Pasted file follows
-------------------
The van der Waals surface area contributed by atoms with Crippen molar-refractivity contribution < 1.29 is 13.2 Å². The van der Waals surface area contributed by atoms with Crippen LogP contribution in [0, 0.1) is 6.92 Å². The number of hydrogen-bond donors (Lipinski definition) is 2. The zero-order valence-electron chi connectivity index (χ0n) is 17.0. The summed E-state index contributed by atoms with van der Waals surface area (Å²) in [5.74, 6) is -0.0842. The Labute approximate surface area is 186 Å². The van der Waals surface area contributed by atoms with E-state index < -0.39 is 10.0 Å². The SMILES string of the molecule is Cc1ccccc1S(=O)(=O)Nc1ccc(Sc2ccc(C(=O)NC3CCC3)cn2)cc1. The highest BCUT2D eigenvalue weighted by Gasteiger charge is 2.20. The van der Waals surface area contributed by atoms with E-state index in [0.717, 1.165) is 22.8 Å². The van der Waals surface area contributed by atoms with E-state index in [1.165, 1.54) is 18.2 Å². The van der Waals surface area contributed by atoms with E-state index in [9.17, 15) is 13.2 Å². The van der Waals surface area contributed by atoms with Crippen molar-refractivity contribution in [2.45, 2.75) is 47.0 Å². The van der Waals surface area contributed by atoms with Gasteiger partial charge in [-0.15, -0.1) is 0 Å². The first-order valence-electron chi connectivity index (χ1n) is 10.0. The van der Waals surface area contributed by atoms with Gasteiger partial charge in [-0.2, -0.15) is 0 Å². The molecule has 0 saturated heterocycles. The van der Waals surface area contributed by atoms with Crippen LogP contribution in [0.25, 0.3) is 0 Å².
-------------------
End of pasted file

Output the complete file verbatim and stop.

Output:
The van der Waals surface area contributed by atoms with Crippen molar-refractivity contribution < 1.29 is 13.2 Å². The van der Waals surface area contributed by atoms with Crippen LogP contribution in [0, 0.1) is 6.92 Å². The number of hydrogen-bond donors (Lipinski definition) is 2. The zero-order valence-electron chi connectivity index (χ0n) is 17.0. The summed E-state index contributed by atoms with van der Waals surface area (Å²) in [5.74, 6) is -0.0842. The Labute approximate surface area is 186 Å². The van der Waals surface area contributed by atoms with E-state index < -0.39 is 10.0 Å². The SMILES string of the molecule is Cc1ccccc1S(=O)(=O)Nc1ccc(Sc2ccc(C(=O)NC3CCC3)cn2)cc1. The highest BCUT2D eigenvalue weighted by Gasteiger charge is 2.20. The van der Waals surface area contributed by atoms with E-state index in [0.717, 1.165) is 22.8 Å². The van der Waals surface area contributed by atoms with E-state index in [1.165, 1.54) is 18.2 Å². The van der Waals surface area contributed by atoms with E-state index in [9.17, 15) is 13.2 Å². The van der Waals surface area contributed by atoms with Crippen molar-refractivity contribution in [2.45, 2.75) is 47.0 Å². The van der Waals surface area contributed by atoms with Gasteiger partial charge in [-0.15, -0.1) is 0 Å². The first-order valence-electron chi connectivity index (χ1n) is 10.0. The van der Waals surface area contributed by atoms with Gasteiger partial charge in [-0.2, -0.15) is 0 Å². The molecule has 0 saturated heterocycles. The van der Waals surface area contributed by atoms with Crippen LogP contribution in [0.25, 0.3) is 0 Å².